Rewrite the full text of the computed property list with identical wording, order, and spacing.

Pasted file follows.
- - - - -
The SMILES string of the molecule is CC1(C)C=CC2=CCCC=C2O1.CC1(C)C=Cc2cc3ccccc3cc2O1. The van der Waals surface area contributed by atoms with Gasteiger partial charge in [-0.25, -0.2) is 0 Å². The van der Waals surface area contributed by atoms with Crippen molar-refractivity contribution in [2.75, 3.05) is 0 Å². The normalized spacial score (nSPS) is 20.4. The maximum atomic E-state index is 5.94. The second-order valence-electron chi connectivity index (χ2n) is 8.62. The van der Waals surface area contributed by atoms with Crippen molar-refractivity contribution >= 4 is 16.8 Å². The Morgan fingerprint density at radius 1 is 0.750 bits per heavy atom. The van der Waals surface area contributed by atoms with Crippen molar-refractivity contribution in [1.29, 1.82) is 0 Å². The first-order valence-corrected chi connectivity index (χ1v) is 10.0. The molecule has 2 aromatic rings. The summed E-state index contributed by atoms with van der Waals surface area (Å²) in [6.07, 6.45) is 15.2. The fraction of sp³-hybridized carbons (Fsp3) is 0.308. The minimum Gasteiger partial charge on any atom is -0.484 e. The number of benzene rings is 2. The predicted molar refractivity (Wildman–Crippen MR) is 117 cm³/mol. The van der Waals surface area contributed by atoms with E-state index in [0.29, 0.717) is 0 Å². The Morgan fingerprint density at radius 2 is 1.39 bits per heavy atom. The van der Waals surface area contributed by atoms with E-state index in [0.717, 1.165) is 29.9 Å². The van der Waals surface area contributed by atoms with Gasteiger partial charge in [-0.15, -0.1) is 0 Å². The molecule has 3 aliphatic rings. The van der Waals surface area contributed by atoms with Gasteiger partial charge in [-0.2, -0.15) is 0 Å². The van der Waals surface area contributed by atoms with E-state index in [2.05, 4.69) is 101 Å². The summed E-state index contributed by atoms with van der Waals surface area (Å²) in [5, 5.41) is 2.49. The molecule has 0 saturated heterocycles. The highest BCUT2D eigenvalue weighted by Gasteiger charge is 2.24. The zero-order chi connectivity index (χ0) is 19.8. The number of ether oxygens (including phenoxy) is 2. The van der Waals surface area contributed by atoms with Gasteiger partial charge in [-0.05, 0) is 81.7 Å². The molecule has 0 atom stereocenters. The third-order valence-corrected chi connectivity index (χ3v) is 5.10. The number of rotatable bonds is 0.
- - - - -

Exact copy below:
The SMILES string of the molecule is CC1(C)C=CC2=CCCC=C2O1.CC1(C)C=Cc2cc3ccccc3cc2O1. The van der Waals surface area contributed by atoms with Gasteiger partial charge in [-0.25, -0.2) is 0 Å². The van der Waals surface area contributed by atoms with Crippen molar-refractivity contribution in [2.75, 3.05) is 0 Å². The normalized spacial score (nSPS) is 20.4. The maximum atomic E-state index is 5.94. The second-order valence-electron chi connectivity index (χ2n) is 8.62. The van der Waals surface area contributed by atoms with Crippen molar-refractivity contribution >= 4 is 16.8 Å². The Morgan fingerprint density at radius 1 is 0.750 bits per heavy atom. The van der Waals surface area contributed by atoms with Crippen molar-refractivity contribution in [1.29, 1.82) is 0 Å². The first-order valence-corrected chi connectivity index (χ1v) is 10.0. The molecule has 2 aromatic rings. The summed E-state index contributed by atoms with van der Waals surface area (Å²) in [6.07, 6.45) is 15.2. The fraction of sp³-hybridized carbons (Fsp3) is 0.308. The minimum Gasteiger partial charge on any atom is -0.484 e. The number of benzene rings is 2. The predicted molar refractivity (Wildman–Crippen MR) is 117 cm³/mol. The van der Waals surface area contributed by atoms with E-state index in [0.29, 0.717) is 0 Å². The Morgan fingerprint density at radius 2 is 1.39 bits per heavy atom. The van der Waals surface area contributed by atoms with E-state index in [0.717, 1.165) is 29.9 Å². The van der Waals surface area contributed by atoms with Gasteiger partial charge in [-0.15, -0.1) is 0 Å². The molecule has 3 aliphatic rings. The van der Waals surface area contributed by atoms with Gasteiger partial charge in [-0.2, -0.15) is 0 Å². The van der Waals surface area contributed by atoms with E-state index in [2.05, 4.69) is 101 Å². The summed E-state index contributed by atoms with van der Waals surface area (Å²) in [5, 5.41) is 2.49. The molecule has 0 saturated heterocycles. The highest BCUT2D eigenvalue weighted by Gasteiger charge is 2.24. The zero-order chi connectivity index (χ0) is 19.8. The number of ether oxygens (including phenoxy) is 2. The van der Waals surface area contributed by atoms with Gasteiger partial charge in [-0.05, 0) is 81.7 Å². The molecule has 0 atom stereocenters. The third-order valence-corrected chi connectivity index (χ3v) is 5.10. The number of rotatable bonds is 0.